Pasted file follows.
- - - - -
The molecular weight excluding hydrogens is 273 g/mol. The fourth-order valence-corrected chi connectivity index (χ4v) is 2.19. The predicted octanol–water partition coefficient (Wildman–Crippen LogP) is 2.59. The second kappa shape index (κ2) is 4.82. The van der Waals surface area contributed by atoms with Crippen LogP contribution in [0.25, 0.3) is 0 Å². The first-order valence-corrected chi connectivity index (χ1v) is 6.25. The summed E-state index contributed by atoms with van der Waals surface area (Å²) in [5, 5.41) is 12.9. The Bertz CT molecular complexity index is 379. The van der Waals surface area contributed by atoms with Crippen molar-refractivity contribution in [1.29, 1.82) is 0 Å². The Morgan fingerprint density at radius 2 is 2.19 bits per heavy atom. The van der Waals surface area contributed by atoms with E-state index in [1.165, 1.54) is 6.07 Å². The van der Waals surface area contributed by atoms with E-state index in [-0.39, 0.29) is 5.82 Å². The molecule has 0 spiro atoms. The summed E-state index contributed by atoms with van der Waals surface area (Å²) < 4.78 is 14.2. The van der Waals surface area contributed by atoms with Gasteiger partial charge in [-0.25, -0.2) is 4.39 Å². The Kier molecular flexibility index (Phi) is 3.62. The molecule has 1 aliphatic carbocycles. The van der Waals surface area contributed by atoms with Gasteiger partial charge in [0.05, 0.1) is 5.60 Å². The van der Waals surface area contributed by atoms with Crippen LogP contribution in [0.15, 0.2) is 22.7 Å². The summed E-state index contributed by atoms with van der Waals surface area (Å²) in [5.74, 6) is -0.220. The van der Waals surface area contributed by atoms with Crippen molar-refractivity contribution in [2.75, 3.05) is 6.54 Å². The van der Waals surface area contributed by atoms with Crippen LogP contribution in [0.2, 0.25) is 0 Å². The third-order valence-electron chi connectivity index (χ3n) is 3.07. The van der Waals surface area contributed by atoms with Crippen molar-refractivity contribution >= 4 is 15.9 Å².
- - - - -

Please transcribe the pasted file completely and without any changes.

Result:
The molecular weight excluding hydrogens is 273 g/mol. The fourth-order valence-corrected chi connectivity index (χ4v) is 2.19. The predicted octanol–water partition coefficient (Wildman–Crippen LogP) is 2.59. The second kappa shape index (κ2) is 4.82. The van der Waals surface area contributed by atoms with Crippen LogP contribution in [0.25, 0.3) is 0 Å². The first-order valence-corrected chi connectivity index (χ1v) is 6.25. The summed E-state index contributed by atoms with van der Waals surface area (Å²) in [5, 5.41) is 12.9. The Bertz CT molecular complexity index is 379. The van der Waals surface area contributed by atoms with Crippen molar-refractivity contribution in [1.29, 1.82) is 0 Å². The Morgan fingerprint density at radius 2 is 2.19 bits per heavy atom. The van der Waals surface area contributed by atoms with E-state index in [1.165, 1.54) is 6.07 Å². The van der Waals surface area contributed by atoms with E-state index in [-0.39, 0.29) is 5.82 Å². The molecule has 0 spiro atoms. The summed E-state index contributed by atoms with van der Waals surface area (Å²) < 4.78 is 14.2. The van der Waals surface area contributed by atoms with Gasteiger partial charge in [-0.25, -0.2) is 4.39 Å². The Kier molecular flexibility index (Phi) is 3.62. The molecule has 1 aliphatic carbocycles. The van der Waals surface area contributed by atoms with Gasteiger partial charge in [0.05, 0.1) is 5.60 Å². The van der Waals surface area contributed by atoms with Crippen LogP contribution in [0.15, 0.2) is 22.7 Å². The summed E-state index contributed by atoms with van der Waals surface area (Å²) in [5.74, 6) is -0.220. The van der Waals surface area contributed by atoms with Crippen molar-refractivity contribution in [2.75, 3.05) is 6.54 Å². The van der Waals surface area contributed by atoms with Crippen LogP contribution in [0.2, 0.25) is 0 Å². The third-order valence-electron chi connectivity index (χ3n) is 3.07. The van der Waals surface area contributed by atoms with Crippen molar-refractivity contribution >= 4 is 15.9 Å².